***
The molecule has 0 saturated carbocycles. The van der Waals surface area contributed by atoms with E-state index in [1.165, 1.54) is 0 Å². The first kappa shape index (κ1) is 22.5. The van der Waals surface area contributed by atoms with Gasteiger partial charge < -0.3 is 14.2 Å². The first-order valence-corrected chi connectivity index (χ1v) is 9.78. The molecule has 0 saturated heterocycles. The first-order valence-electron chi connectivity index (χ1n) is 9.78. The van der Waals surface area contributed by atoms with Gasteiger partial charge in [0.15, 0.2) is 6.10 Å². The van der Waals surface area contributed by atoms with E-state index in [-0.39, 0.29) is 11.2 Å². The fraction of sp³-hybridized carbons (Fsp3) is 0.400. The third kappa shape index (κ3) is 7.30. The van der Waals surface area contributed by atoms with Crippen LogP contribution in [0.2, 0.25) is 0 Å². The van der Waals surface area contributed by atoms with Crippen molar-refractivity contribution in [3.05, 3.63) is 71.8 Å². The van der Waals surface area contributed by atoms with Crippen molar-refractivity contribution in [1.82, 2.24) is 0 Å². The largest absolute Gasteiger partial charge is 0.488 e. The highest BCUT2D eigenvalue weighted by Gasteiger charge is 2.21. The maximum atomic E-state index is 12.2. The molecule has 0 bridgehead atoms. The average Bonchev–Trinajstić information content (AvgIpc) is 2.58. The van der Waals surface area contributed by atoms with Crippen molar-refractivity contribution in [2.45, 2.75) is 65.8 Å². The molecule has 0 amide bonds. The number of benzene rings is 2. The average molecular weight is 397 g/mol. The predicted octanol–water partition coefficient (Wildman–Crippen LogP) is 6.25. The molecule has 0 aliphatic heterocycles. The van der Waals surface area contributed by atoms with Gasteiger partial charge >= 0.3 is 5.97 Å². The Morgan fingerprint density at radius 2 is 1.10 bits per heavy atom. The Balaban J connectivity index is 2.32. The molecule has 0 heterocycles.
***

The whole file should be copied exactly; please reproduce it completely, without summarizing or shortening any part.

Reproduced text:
The molecule has 0 saturated carbocycles. The van der Waals surface area contributed by atoms with E-state index in [1.165, 1.54) is 0 Å². The first kappa shape index (κ1) is 22.5. The van der Waals surface area contributed by atoms with Gasteiger partial charge < -0.3 is 14.2 Å². The first-order valence-corrected chi connectivity index (χ1v) is 9.78. The molecule has 0 saturated heterocycles. The first-order valence-electron chi connectivity index (χ1n) is 9.78. The van der Waals surface area contributed by atoms with Gasteiger partial charge in [0.15, 0.2) is 6.10 Å². The van der Waals surface area contributed by atoms with E-state index in [-0.39, 0.29) is 11.2 Å². The fraction of sp³-hybridized carbons (Fsp3) is 0.400. The third kappa shape index (κ3) is 7.30. The van der Waals surface area contributed by atoms with Crippen LogP contribution in [0.2, 0.25) is 0 Å². The van der Waals surface area contributed by atoms with Crippen molar-refractivity contribution in [3.05, 3.63) is 71.8 Å². The van der Waals surface area contributed by atoms with Crippen molar-refractivity contribution in [1.82, 2.24) is 0 Å². The largest absolute Gasteiger partial charge is 0.488 e. The highest BCUT2D eigenvalue weighted by Gasteiger charge is 2.21. The maximum atomic E-state index is 12.2. The molecule has 0 bridgehead atoms. The average Bonchev–Trinajstić information content (AvgIpc) is 2.58. The van der Waals surface area contributed by atoms with Crippen molar-refractivity contribution in [2.45, 2.75) is 65.8 Å². The molecule has 0 amide bonds. The number of benzene rings is 2. The average molecular weight is 397 g/mol. The predicted octanol–water partition coefficient (Wildman–Crippen LogP) is 6.25. The molecule has 0 aliphatic heterocycles. The van der Waals surface area contributed by atoms with Gasteiger partial charge >= 0.3 is 5.97 Å². The Morgan fingerprint density at radius 2 is 1.10 bits per heavy atom. The Balaban J connectivity index is 2.32. The molecule has 0 heterocycles.